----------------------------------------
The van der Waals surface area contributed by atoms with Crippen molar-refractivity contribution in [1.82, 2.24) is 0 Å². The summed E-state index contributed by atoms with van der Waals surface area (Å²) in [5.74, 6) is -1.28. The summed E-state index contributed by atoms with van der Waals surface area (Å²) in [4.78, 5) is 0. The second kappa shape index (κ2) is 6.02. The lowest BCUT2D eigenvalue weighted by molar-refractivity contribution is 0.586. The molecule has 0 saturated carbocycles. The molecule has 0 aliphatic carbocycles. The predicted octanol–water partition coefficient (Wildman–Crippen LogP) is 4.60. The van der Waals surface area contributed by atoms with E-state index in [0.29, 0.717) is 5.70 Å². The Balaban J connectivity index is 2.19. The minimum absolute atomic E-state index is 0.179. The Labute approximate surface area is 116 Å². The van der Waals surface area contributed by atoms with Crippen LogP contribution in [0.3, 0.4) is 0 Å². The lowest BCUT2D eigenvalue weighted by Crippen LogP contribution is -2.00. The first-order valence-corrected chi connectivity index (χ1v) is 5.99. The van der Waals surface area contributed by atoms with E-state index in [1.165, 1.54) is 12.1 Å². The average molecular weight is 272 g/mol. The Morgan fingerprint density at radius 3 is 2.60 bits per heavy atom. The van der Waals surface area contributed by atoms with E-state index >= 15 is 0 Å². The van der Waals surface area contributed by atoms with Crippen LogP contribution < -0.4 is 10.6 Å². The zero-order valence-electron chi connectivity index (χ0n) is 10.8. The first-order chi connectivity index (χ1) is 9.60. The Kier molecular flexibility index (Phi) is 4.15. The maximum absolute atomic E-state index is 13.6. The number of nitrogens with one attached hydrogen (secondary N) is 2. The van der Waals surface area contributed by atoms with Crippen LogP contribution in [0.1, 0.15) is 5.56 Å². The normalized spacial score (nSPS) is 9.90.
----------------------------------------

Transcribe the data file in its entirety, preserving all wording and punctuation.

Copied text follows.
The van der Waals surface area contributed by atoms with Crippen molar-refractivity contribution in [1.82, 2.24) is 0 Å². The summed E-state index contributed by atoms with van der Waals surface area (Å²) in [5.74, 6) is -1.28. The summed E-state index contributed by atoms with van der Waals surface area (Å²) in [4.78, 5) is 0. The second kappa shape index (κ2) is 6.02. The lowest BCUT2D eigenvalue weighted by molar-refractivity contribution is 0.586. The molecule has 0 saturated carbocycles. The molecule has 0 aliphatic carbocycles. The predicted octanol–water partition coefficient (Wildman–Crippen LogP) is 4.60. The van der Waals surface area contributed by atoms with E-state index in [0.29, 0.717) is 5.70 Å². The Balaban J connectivity index is 2.19. The minimum absolute atomic E-state index is 0.179. The Labute approximate surface area is 116 Å². The van der Waals surface area contributed by atoms with Crippen LogP contribution in [0.3, 0.4) is 0 Å². The lowest BCUT2D eigenvalue weighted by Crippen LogP contribution is -2.00. The first-order valence-corrected chi connectivity index (χ1v) is 5.99. The van der Waals surface area contributed by atoms with E-state index in [1.165, 1.54) is 12.1 Å². The average molecular weight is 272 g/mol. The Morgan fingerprint density at radius 3 is 2.60 bits per heavy atom. The van der Waals surface area contributed by atoms with E-state index >= 15 is 0 Å². The van der Waals surface area contributed by atoms with Crippen LogP contribution < -0.4 is 10.6 Å². The zero-order valence-electron chi connectivity index (χ0n) is 10.8. The first-order chi connectivity index (χ1) is 9.60. The Kier molecular flexibility index (Phi) is 4.15. The maximum absolute atomic E-state index is 13.6. The number of nitrogens with one attached hydrogen (secondary N) is 2. The van der Waals surface area contributed by atoms with Crippen LogP contribution in [0.1, 0.15) is 5.56 Å². The normalized spacial score (nSPS) is 9.90.